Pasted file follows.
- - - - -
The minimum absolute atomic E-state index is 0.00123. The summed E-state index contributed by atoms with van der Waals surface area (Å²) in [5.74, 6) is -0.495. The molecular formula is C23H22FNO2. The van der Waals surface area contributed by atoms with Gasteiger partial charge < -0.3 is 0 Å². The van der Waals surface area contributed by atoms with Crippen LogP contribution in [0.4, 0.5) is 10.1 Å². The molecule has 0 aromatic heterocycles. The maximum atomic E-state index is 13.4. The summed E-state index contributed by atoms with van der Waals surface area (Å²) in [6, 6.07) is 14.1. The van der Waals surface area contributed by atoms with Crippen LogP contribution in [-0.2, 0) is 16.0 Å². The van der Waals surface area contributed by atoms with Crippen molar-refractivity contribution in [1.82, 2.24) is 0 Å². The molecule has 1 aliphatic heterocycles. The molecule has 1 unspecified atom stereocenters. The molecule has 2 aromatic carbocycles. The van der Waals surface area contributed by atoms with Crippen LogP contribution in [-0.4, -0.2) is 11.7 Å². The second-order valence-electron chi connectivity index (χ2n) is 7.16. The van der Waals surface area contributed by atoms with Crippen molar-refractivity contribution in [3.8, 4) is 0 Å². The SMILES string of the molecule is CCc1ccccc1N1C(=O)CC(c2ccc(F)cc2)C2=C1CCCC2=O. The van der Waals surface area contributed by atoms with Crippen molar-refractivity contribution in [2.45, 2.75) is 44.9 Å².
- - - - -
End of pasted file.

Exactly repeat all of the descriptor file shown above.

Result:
The minimum absolute atomic E-state index is 0.00123. The summed E-state index contributed by atoms with van der Waals surface area (Å²) in [5.74, 6) is -0.495. The molecular formula is C23H22FNO2. The van der Waals surface area contributed by atoms with Gasteiger partial charge < -0.3 is 0 Å². The van der Waals surface area contributed by atoms with Crippen LogP contribution in [0.4, 0.5) is 10.1 Å². The molecule has 0 aromatic heterocycles. The maximum atomic E-state index is 13.4. The summed E-state index contributed by atoms with van der Waals surface area (Å²) in [6, 6.07) is 14.1. The van der Waals surface area contributed by atoms with Crippen LogP contribution in [-0.2, 0) is 16.0 Å². The van der Waals surface area contributed by atoms with Crippen molar-refractivity contribution in [1.82, 2.24) is 0 Å². The molecule has 1 aliphatic heterocycles. The molecule has 1 unspecified atom stereocenters. The molecule has 2 aromatic carbocycles. The van der Waals surface area contributed by atoms with Crippen LogP contribution in [-0.4, -0.2) is 11.7 Å². The second-order valence-electron chi connectivity index (χ2n) is 7.16. The van der Waals surface area contributed by atoms with Crippen molar-refractivity contribution in [3.8, 4) is 0 Å². The SMILES string of the molecule is CCc1ccccc1N1C(=O)CC(c2ccc(F)cc2)C2=C1CCCC2=O. The van der Waals surface area contributed by atoms with Crippen molar-refractivity contribution in [2.45, 2.75) is 44.9 Å².